Regional MP urges travellers to stay home
Nationals MP Vince Catania has called on the state government to urgently launch a campaign to tell tourists to stop travelling to the regions immediately and for visitors already there to go home, with vulnerable communities and agricultural industries at high risk because of a lack of capacity in regional healthcare.
The Shire of Exmouth has also launched a social media campaign this week telling travellers to stay home, saying that holiday bookings continued to outweigh cancellations.
Mr Catania told Business News that backpackers and other foreign tourists were continuing to arrive in Exmouth, Coral Bay, the Ningaloo Coast, Carnarvon and Shark Bay each day.
“It seems they are the hotspots where people think they can go on the beach and isolate themselves,” Mr Catania said.
“We are getting quite a few international tourists who have come into the country, haven’t self-quarantined at all and are driving around.
“That’s a big concern; we have a very large elderly population in the north-west, we have got a large Aboriginal population in the north-west and we have quite a few vulnerable people in the north-west.”
He said the health system in the north-west in particular was not equipped to handle an outbreak.
“We have got a situation in Coral Bay where there is only a nursing post,” Mr Catania said.
“Exmouth has a small hospital. We don’t have the ventilators needed for even one case because the hospital would be shut down.
“That’s why you have to put measures in place to stop people from travelling, close the roads and allow essential travel only, non-essential travel needs to stop.”
Mr Catania said agricultural operations, including several that supply a large proportion of Perth’s vegetable supply, would also be severely impacted in the case of a COVID-19 outbreak in the north-west.
“We have got places like Carnarvon, which is a food bowl, that supply 30 per cent of Perth’s winter vegetables,” he said.
“We need to protect that industry. There is no work here at the moment for backpackers, they are seemingly coming here to try and get work, and we need to keep people away to be able to protect our agricultural sector, our community, and ensure that we can get through this.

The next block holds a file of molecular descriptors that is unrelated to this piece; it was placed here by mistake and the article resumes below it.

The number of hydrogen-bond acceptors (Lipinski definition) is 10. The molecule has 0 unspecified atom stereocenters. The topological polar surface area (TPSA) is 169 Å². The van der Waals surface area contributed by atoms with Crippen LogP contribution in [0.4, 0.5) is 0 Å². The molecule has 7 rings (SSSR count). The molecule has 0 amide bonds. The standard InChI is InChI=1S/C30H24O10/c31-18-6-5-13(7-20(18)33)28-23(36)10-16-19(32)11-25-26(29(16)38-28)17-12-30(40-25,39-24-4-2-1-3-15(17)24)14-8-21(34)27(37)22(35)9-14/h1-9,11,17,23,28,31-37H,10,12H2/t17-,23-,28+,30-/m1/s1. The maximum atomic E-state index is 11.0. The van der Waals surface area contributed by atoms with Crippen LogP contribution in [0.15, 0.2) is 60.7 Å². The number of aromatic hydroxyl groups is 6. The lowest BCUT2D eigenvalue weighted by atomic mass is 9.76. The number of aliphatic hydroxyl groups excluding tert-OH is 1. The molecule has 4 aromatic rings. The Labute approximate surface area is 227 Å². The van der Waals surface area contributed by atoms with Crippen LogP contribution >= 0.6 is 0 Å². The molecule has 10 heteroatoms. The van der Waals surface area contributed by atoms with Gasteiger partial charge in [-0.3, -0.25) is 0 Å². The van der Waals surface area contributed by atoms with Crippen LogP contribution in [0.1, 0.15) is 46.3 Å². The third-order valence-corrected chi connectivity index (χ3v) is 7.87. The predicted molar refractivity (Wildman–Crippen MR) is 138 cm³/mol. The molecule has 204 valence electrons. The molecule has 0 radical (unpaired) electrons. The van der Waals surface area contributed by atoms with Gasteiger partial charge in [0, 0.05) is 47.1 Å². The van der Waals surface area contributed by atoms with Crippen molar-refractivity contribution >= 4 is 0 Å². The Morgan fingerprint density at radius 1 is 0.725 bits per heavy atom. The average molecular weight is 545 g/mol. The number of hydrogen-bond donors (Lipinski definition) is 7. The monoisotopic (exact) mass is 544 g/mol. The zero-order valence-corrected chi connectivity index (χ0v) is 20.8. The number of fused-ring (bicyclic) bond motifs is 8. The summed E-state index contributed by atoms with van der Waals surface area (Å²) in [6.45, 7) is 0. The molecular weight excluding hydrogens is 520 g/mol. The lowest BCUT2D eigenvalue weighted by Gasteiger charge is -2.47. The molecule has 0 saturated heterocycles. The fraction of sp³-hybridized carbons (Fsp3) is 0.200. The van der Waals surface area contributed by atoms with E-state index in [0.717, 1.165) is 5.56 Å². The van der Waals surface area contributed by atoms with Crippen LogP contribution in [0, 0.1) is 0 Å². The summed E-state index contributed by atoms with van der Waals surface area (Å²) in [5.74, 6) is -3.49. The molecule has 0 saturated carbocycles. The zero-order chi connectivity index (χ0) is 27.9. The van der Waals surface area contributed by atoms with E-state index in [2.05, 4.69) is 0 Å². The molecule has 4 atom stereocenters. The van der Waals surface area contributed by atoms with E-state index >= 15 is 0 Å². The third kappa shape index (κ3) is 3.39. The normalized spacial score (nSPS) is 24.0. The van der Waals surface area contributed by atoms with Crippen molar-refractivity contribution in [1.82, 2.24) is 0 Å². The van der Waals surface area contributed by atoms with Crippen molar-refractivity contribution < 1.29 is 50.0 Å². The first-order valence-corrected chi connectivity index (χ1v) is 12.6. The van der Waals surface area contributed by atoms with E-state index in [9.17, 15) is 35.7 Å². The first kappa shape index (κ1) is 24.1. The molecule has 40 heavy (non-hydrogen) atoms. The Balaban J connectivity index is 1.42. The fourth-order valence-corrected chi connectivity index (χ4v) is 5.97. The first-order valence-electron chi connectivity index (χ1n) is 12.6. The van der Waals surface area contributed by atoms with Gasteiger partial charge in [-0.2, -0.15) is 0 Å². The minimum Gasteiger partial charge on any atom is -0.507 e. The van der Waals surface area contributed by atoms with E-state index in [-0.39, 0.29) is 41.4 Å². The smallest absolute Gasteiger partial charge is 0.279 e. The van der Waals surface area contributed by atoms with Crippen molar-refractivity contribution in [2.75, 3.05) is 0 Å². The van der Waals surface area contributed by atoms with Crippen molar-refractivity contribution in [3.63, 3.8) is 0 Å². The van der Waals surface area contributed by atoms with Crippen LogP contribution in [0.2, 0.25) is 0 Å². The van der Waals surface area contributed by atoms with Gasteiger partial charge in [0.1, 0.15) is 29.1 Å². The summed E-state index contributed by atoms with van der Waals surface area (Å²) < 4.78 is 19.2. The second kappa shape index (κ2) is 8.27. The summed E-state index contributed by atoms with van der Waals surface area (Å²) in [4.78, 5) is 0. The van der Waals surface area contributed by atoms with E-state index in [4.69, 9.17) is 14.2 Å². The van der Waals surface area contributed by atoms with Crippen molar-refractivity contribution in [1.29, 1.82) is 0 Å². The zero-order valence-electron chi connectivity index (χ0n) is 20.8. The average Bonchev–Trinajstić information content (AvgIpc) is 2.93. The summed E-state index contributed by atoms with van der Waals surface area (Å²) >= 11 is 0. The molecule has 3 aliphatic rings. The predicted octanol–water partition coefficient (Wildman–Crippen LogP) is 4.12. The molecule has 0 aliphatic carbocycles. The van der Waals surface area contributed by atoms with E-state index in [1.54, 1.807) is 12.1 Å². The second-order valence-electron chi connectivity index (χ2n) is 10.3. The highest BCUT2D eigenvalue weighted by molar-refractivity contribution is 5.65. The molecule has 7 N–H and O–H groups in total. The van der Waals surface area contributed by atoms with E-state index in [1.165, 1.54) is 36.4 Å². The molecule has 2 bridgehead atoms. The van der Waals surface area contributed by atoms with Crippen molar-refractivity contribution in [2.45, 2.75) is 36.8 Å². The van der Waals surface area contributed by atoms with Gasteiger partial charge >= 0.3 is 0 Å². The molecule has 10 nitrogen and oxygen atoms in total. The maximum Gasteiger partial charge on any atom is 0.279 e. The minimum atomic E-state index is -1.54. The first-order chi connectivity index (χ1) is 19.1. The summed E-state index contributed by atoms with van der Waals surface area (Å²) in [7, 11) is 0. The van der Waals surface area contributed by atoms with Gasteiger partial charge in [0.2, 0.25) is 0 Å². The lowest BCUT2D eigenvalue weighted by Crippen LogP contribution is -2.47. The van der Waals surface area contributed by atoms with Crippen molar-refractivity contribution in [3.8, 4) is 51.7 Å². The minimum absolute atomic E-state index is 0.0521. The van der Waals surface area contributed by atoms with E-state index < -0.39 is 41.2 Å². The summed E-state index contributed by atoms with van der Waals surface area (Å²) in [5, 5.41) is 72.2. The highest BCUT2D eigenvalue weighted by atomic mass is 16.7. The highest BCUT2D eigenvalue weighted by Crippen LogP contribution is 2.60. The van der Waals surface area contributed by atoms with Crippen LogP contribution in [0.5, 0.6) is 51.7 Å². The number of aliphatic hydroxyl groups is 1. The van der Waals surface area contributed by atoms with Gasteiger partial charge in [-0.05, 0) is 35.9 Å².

"Unfortunately tourism businesses are already struggling and closing up, so there is actually nothing to do when it comes to going to places in the north-west.
"You can’t go to a pub, you can’t go to a cafe and tourism businesses are closing up, whether they can’t afford to continue operating, or to play their role in ensuring that they are sending that message of ‘stay at home’."
The Shire of Exmouth’s social media campaign urged travellers to leave the region, and for any Perth residents to put aside aspirations of heading north until the crisis passes.
“If you are still thinking of hooking up the caravan, and heading to our region to 'ride this out', we ask with all sincerity - please don’t,” the shire said.
“Our supermarket is not coping due to warehouse shortages and rationing, and our community relies heavily on our local IGA’s ability to source enough grocery supplies to sustain our very small population.
“We do not have the luxury of going to the next suburb if our local supermarket is low on stock. Our closest suburb is 360 kilometres away.
“We absolutely understand the devastating blow this is to the resorts, caravan parks and holiday homes within our town, and are hoping that they, as an integral part of our community will support councils position, accept cancellations, reject new bookings and work with affected travellers by refunding or rescheduling holiday plans.”